Wat Damnak Center for Khmer studies library – A library in a Buddhist oasis

Written by Rut Costa Fornaguera

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Located at the east side of the river Siem Reap in Cambodia, Wat Damnak is a peaceful Khmer microcosmos. It houses the largest pagoda in downtown, a primary school, two charities, a sewing academy for young local women and the Center for Khmer Studies. During the reign of King Sisowath (1904–1927) it was a royal palace and became a military depot for Khmer Rouge between 1975 and 1979.

Wat Damnak Pagoda is a quiet place with a pond, frangipani trees, Buddhist sculptures, quote signs and Khmer style buildings. A retreat from the hustle and bustle of the town where you can also interact with monks and get to know about Buddhism.

As a complement to deepen into Khmer culture you can visit the Center for Khmer Studies library (CKS) managed by an international Research Consortium and integrated to the temple complex at Wat Bo Road. The second largest public academic library in the country outside Phnom Pehn was created in 2010. It has over 20.000 documents including books, journals, encyclopedias, maps, guidebooks and daily national newspapers in English, French and Khmer languages.

Main entrance at CKS Library

The CKS is a pink building with plain columns and capitals decorated with floral motifs.  A detailed carved pediment shows Apsara dancers surrounded by two naga (the multi-headed king cobra from the Hindu and Buddhist mythology), lotus flowers and other symbolic details like the chatra (umbrella). Before entering you should take your shoes off, an extended practice in South Asia when visiting temples or sacred sites.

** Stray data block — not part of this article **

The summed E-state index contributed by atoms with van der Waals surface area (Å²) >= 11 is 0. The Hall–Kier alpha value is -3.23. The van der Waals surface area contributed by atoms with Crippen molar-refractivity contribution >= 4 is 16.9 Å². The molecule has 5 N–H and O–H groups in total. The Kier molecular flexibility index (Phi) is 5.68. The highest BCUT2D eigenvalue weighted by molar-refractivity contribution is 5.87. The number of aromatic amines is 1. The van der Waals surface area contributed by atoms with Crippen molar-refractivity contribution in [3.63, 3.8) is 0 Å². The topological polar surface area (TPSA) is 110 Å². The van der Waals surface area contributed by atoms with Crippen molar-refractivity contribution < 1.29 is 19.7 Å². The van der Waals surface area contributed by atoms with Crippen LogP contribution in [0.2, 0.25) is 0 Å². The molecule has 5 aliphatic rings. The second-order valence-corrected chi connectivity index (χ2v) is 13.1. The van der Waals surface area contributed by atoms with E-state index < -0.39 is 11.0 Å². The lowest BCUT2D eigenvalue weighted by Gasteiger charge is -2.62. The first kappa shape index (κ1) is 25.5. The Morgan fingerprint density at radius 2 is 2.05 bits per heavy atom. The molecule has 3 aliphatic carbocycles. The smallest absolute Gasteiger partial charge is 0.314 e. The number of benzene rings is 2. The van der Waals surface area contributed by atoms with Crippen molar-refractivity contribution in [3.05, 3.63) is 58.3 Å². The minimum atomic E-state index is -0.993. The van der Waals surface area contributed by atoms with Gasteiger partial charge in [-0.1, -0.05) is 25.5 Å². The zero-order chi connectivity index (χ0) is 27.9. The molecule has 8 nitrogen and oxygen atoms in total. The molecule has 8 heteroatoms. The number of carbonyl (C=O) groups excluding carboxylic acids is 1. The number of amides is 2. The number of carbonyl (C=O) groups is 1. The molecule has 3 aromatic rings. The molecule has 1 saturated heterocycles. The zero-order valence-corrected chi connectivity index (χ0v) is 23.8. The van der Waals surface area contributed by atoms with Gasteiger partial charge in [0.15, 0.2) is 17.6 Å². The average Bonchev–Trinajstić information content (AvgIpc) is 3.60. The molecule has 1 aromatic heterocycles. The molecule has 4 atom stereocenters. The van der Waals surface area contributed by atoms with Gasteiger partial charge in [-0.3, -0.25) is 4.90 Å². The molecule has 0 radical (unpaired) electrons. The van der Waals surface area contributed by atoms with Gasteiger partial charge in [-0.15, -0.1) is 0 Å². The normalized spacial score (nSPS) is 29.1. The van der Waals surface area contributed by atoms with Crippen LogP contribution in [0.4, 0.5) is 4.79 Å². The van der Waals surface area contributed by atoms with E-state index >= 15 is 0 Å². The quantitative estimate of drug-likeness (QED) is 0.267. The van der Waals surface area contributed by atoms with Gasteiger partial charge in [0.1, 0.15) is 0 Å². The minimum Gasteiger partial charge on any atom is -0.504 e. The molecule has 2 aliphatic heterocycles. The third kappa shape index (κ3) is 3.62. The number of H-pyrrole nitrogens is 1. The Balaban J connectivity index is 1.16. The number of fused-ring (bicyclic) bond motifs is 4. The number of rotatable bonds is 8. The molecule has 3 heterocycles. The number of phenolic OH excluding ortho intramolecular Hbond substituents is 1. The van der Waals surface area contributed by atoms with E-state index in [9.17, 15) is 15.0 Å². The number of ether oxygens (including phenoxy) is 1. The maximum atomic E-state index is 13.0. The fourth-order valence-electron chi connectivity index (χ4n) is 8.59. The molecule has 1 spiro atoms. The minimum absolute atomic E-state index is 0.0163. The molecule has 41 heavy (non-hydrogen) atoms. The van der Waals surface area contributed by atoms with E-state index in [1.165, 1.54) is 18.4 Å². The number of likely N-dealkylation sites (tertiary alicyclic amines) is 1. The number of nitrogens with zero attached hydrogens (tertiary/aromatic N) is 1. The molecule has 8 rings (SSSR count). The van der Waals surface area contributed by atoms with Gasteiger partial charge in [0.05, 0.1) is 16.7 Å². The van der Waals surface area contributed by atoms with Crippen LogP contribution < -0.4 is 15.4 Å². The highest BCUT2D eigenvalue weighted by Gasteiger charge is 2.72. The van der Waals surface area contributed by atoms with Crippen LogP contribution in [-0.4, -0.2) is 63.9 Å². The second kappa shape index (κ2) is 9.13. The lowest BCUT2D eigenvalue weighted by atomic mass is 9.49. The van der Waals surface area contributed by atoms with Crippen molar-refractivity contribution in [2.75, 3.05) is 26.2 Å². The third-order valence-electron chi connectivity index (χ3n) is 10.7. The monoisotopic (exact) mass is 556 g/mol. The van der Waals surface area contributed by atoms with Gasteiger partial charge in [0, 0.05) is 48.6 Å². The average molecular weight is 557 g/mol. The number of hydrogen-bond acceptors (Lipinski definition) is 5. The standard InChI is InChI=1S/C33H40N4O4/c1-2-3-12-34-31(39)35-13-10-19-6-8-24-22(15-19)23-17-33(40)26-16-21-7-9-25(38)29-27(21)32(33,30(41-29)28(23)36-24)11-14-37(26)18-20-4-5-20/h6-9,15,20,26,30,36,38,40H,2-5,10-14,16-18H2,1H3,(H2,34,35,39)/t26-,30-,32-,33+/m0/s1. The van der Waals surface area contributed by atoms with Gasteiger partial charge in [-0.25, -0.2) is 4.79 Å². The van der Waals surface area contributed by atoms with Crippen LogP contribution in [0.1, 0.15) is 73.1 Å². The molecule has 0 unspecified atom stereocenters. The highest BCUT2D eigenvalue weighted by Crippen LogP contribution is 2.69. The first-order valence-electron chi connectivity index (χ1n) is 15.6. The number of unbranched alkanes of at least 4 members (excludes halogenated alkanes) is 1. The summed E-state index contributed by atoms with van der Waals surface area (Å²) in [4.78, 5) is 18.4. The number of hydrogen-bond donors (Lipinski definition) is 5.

Detail of the carved pediment at CKS library

The library is a rectangular-shaped building with one room. Natural light is abundant thanks to the large quantity of windows. The front desk is at the entrance, long tables and shelves are distributed on each side. On your right hand side a big mural of the Pure Land is exposed.  On your left you can find tablets with an app donated by Bophana Foundation explaining the history of Khmer Rouge. In addition, you can have access to a multimedia station to listen Khmer music or watch videos. A variety of local and foreigners visit the library, including monks, children, researchers and tourists. It is not allowed to borrow materials from the library unless you have a special purpose and permission. The schedule is from 8.30 am to 12 pm and from 1.30 pm to 5.15 pm and it is closed on Sundays. Free Wifi.

Mural depicting the Bodhi tree and the Pure Land

A quiet and respectful study environment at the library. From the terrace you can see a white rectangular-shaped building that is the section housing the Center of Khmer Studies office, the Collection Room with its Rare Book Room and a private Study Room. Thanks to Sivleng, the research librarian, I had a tour and I signed the book of visits.

The Collection Room includes mainly journals, history and culture books about South Asia and Mekong area, dictionaries and newspapers. A small room called The Rare Book Room includes over 300 ancient and fragile books donated by the French mission Pavie. All of them are in French or English and related to history and culture during French Indochina colonization. The Study Section is a small private room to study or research.

View of the CKS headquarter building from the library terrace

Rare Book Room at the Collection Room

Residents reading outside at the porch or under the straw umbrella.

The library promotes educational, research programs and a catalogue online. Last but not least, you can buy a book from the book sales table or contribute with a donation at the box next to the exit door. After filling your soul with books and history you can explore the picturesque Wat Bo area full of street vendors, convenience stores, coffee shops, the Hard Rock Cafe or hotels with swimming pool to fill your body.

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